I find this kind of comical. Teenagers are often very self-aware and insecure about their looks, dress and a number of other things. Lan has for the most part been oblivious to all of this…until now.

He wants his shoes to match his clothes. He has even taken to swiping some of his older brother’s “cooler” clothes. No big deal for most but I am proud of him for his increased awareness of the people and things around him and his at urge to at some extent blend into the “normalcy” that surrounds him.

I have at times often wondered through the years when some major “turning point” would occur. I’ve prayed about certain things and then forgot that I prayed about them having prayed so much for one thing or another.

Progress begins in steps. Lan continues to make gains, some large and some small.  God faithfully answers my prayers, even those long forgotten.

Simple things like dressing himself appropriately and other social cues that were once so foreign to him are steadily creeping into his consciousness.

I still have a long list of things I’d like to see Lan progress in. I will admit dressing appropriately isn’t even in the top twenty. However, I am grateful for this accomplishment even though I almost “missed it,” not realizing he hadn’t asked me or his father for clothes in months! We always picked his clothes out for him but somewhere along the line he began doing it for himself and doing a very good job at that!

Sometimes our minds are so fixated on the “major tasks” we are trying to carry out that we miss those minor milestones along the way. I am grateful for my blessings, truly celebrating all the gains and successes we have had this year. My every prayer has not been answered, but I have hope and faith that God is not done with us yet!

We are blessed beyond measure even as the ASD hovers in the background. I won’t allow “autism” to rob us of our peace or joy. It only serves as a point of reference for where we were to where we are now.

We are blessed in spite of diagnoses, IEPs, and a few social hiccups.

I’m grateful for gains socially, mentally, and even physically this year. Lan is building up both mind and body going with his dad to “la fitness” as he calls it.  This child who was once weak and so uncoordinated is now hanging tough with his dad on the treadmill, elliptical and bench press. I never could have imagined this years ago!

Lan has friends at school who are nice to him. His new school is no longer a source of anxiety. High school has at least been embarked upon even if not fully conquered.

So much to be grateful for!  Too many blessings to count. God is faithful even when I fail. He lifts us up when we are weak. He has provided us with angels here on earth.

Celebrate this season giving thanks for blessings large and small. I am grateful even for those small things that don’t really matter in life.

I’m grateful his shoes actually match!

Progress Report!

“Finally, brethren, whatever things are true, whatever things [are] noble, whatever things [are] just, whatever things [are] pure, whatever things [are] love, whatever things [are] of good report, if [there is] any virtue and if [there is] anything praiseworthymediate on these things,” Philippians 4:8 NKJV

Last week both boys brought home their mid-term progress reports from school. Lan called me while I was at work with a slight tremor in his voice. His report wasn’t awful but it wasn’t great either. His grade in two major classes dropped and he was well aware I would not be pleased.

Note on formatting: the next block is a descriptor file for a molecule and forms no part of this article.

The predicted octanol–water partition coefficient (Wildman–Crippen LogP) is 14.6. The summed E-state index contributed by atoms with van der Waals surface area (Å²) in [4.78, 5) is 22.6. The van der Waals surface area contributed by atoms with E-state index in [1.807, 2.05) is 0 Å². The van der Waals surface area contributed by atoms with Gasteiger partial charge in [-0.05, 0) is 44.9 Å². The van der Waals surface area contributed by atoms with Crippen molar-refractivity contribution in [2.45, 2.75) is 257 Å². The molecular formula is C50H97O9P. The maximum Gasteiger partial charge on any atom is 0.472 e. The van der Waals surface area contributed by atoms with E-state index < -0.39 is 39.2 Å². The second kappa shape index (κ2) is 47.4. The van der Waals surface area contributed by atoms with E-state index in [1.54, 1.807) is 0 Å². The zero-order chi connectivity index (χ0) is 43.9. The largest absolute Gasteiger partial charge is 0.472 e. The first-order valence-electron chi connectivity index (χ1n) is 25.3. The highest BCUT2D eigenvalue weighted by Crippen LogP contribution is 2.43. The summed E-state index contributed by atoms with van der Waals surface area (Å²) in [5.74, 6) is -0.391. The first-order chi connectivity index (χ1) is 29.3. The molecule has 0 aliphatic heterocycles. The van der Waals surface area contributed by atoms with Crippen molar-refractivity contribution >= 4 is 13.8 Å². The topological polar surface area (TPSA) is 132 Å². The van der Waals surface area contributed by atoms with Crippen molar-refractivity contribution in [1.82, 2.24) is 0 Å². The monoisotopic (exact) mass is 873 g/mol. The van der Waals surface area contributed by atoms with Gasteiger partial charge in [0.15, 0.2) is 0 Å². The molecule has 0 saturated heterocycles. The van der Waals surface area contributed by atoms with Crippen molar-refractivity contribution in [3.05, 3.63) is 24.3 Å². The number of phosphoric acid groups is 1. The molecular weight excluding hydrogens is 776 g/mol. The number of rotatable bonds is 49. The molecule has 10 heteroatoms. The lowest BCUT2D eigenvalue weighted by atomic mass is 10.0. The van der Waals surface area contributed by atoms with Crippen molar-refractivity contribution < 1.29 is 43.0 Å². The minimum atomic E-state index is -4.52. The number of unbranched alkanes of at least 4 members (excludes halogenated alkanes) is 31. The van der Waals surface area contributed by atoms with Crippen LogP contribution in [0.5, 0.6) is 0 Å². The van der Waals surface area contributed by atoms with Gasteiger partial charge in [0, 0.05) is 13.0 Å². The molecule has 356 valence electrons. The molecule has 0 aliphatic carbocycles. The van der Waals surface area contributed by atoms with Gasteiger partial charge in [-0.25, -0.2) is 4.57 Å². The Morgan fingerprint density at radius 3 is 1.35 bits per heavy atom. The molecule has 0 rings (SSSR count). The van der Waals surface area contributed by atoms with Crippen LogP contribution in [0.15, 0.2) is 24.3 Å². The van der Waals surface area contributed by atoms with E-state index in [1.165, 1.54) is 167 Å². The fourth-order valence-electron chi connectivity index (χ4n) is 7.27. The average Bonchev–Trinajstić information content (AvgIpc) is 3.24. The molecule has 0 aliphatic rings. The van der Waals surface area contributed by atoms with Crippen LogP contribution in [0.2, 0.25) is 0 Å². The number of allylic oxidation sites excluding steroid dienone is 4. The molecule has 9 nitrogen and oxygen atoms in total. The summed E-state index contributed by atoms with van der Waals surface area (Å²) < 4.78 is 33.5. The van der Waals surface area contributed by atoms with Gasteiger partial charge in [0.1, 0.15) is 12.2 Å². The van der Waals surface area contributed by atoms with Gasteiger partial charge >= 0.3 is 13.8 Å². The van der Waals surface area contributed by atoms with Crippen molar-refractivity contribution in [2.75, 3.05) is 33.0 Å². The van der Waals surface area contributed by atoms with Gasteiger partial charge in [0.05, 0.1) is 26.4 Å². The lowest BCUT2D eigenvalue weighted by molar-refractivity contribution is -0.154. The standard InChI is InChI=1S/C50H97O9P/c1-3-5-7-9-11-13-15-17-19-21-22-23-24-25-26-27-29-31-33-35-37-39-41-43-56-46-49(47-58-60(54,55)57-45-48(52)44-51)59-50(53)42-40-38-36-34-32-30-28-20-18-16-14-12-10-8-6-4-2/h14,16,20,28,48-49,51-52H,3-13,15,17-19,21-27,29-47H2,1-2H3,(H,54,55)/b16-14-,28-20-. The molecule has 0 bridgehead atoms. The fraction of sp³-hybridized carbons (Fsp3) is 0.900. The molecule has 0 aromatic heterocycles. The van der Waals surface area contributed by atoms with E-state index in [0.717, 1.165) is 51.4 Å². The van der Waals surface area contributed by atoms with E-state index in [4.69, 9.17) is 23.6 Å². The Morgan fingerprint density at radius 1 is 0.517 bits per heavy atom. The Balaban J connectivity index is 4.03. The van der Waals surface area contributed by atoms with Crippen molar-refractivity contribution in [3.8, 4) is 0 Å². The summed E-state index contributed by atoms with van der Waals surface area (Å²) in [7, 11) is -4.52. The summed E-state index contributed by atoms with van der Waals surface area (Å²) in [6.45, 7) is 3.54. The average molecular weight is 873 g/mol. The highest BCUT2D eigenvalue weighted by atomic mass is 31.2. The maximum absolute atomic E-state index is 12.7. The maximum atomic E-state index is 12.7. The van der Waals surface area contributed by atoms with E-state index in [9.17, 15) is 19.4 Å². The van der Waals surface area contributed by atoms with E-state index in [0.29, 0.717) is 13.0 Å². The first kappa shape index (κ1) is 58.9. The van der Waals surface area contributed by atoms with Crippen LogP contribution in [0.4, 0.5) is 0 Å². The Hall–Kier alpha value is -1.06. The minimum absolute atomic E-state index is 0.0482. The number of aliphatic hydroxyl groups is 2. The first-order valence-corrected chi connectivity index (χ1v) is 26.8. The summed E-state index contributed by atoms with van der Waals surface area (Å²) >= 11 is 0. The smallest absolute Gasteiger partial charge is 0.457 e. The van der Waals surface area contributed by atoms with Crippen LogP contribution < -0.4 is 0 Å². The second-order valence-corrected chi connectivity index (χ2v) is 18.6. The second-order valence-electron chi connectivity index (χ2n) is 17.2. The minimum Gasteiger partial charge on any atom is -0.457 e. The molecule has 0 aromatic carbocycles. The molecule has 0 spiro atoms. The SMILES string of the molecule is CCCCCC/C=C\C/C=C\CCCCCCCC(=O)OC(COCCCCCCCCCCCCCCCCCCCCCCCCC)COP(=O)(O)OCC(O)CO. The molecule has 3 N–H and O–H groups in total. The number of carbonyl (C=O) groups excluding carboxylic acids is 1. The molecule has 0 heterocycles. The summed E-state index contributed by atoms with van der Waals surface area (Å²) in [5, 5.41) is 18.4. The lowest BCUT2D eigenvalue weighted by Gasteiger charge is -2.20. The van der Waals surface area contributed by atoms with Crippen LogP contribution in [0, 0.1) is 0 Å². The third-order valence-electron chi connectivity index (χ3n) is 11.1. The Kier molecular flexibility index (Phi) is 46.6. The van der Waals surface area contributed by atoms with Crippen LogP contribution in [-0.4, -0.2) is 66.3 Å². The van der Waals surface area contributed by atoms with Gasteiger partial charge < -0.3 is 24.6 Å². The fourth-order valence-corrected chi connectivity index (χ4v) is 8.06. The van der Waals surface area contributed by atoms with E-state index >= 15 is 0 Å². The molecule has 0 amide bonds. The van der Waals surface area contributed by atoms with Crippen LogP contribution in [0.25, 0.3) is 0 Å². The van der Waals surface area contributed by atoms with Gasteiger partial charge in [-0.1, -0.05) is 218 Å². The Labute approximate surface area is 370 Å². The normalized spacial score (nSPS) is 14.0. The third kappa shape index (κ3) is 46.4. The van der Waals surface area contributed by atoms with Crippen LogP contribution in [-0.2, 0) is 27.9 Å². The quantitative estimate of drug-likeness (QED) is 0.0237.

He rattled off his grades tentatively and I succinctly told him I knew he could do better and would do better. He wasn’t grounded. I reminded him that as long as he did his very best I would always be pleased with his work.

Now, that is a huge change from the “old me” of just a couple of years ago. Both boys could definitely put a little more effort into their schoolwork but it isn’t a matter of life and death. Having received a bad report in matters of life and death has definitely put things in perspective.

It is two years ago now that my oldest son, the one without an ASD diagnosis, went to the doctor. He had a funky skin rash that began in October. It gradually spread. Nothing would cure it.

In November, my husband took him to the dermatologist, the earliest appointment he could get. The doctor very matter of fact admitted she didn’t know what it was. I appreciated her honesty, but I thought that was rather odd. I got a funny feeling in my gut, the kind you want to dismiss, but just won’t quite go away.

I was expecting them to leave the appointment with prescriptions for antibiotics and a topical cream. Instead, my oldest left with a small plug of skin taken out of his arm. The biopsy was sent off for analysis.

It wasn’t until two days after Christmas I found myself on the phone with the physician who sat with my son and husband in her office as she explained the diagnosis, a diagnosis that affects one in five million people. My husband was wise enough to have her call me as his head was reeling. After the dermatologist ran through the possible scenarios (including chemotherapy) I vividly remember standing dumbfounded in my kitchen trying to decipher the boatload of information that had been dumped on me. I remember crying and walking around in circles but I also remember very vividly screaming as loud as I could “I will not receive a bad report!”

I heard the dermatologist. I respected her opinion. But I wasn’t going to receive that finality in my spirit in regard to my son. And God heard me.

I prayed. I solicited the prayers of family and friends who had their entire churches and Sunday school classes praying for my child. I knew that whatever we had to endure, we would get through it.